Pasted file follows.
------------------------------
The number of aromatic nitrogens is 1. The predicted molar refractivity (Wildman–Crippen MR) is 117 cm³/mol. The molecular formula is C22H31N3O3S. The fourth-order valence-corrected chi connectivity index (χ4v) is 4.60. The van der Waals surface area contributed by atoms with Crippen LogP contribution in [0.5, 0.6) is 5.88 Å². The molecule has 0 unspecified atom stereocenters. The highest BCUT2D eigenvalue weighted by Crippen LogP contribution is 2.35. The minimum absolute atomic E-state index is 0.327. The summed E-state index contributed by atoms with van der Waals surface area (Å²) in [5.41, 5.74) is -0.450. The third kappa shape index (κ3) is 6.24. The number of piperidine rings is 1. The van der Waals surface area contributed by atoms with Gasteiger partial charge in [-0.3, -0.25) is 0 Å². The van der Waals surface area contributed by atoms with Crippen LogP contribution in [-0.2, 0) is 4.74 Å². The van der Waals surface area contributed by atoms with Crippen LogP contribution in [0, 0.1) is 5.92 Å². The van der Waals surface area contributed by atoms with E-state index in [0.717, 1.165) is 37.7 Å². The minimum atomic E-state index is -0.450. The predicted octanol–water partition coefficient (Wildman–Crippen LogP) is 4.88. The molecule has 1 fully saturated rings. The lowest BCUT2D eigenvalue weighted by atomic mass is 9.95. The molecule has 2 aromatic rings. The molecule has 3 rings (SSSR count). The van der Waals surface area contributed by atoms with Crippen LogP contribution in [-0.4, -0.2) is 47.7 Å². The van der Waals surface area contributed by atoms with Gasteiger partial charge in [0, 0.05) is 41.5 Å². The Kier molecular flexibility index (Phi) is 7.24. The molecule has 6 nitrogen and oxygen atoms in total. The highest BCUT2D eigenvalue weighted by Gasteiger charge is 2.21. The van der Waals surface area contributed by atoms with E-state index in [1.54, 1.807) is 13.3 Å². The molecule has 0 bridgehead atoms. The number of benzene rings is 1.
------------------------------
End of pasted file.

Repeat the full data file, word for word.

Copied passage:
The number of aromatic nitrogens is 1. The predicted molar refractivity (Wildman–Crippen MR) is 117 cm³/mol. The molecular formula is C22H31N3O3S. The fourth-order valence-corrected chi connectivity index (χ4v) is 4.60. The van der Waals surface area contributed by atoms with Crippen LogP contribution in [0.5, 0.6) is 5.88 Å². The molecule has 0 unspecified atom stereocenters. The highest BCUT2D eigenvalue weighted by Crippen LogP contribution is 2.35. The minimum absolute atomic E-state index is 0.327. The summed E-state index contributed by atoms with van der Waals surface area (Å²) in [5.41, 5.74) is -0.450. The third kappa shape index (κ3) is 6.24. The number of piperidine rings is 1. The van der Waals surface area contributed by atoms with Gasteiger partial charge in [-0.3, -0.25) is 0 Å². The van der Waals surface area contributed by atoms with Crippen LogP contribution in [-0.2, 0) is 4.74 Å². The van der Waals surface area contributed by atoms with Crippen LogP contribution in [0, 0.1) is 5.92 Å². The van der Waals surface area contributed by atoms with E-state index in [0.717, 1.165) is 37.7 Å². The minimum atomic E-state index is -0.450. The predicted octanol–water partition coefficient (Wildman–Crippen LogP) is 4.88. The molecule has 1 fully saturated rings. The lowest BCUT2D eigenvalue weighted by atomic mass is 9.95. The molecule has 2 aromatic rings. The molecule has 3 rings (SSSR count). The van der Waals surface area contributed by atoms with Crippen LogP contribution in [-0.4, -0.2) is 47.7 Å². The van der Waals surface area contributed by atoms with Gasteiger partial charge in [0, 0.05) is 41.5 Å². The Kier molecular flexibility index (Phi) is 7.24. The molecule has 6 nitrogen and oxygen atoms in total. The highest BCUT2D eigenvalue weighted by Gasteiger charge is 2.21. The van der Waals surface area contributed by atoms with E-state index in [1.54, 1.807) is 13.3 Å². The molecule has 0 bridgehead atoms. The number of benzene rings is 1.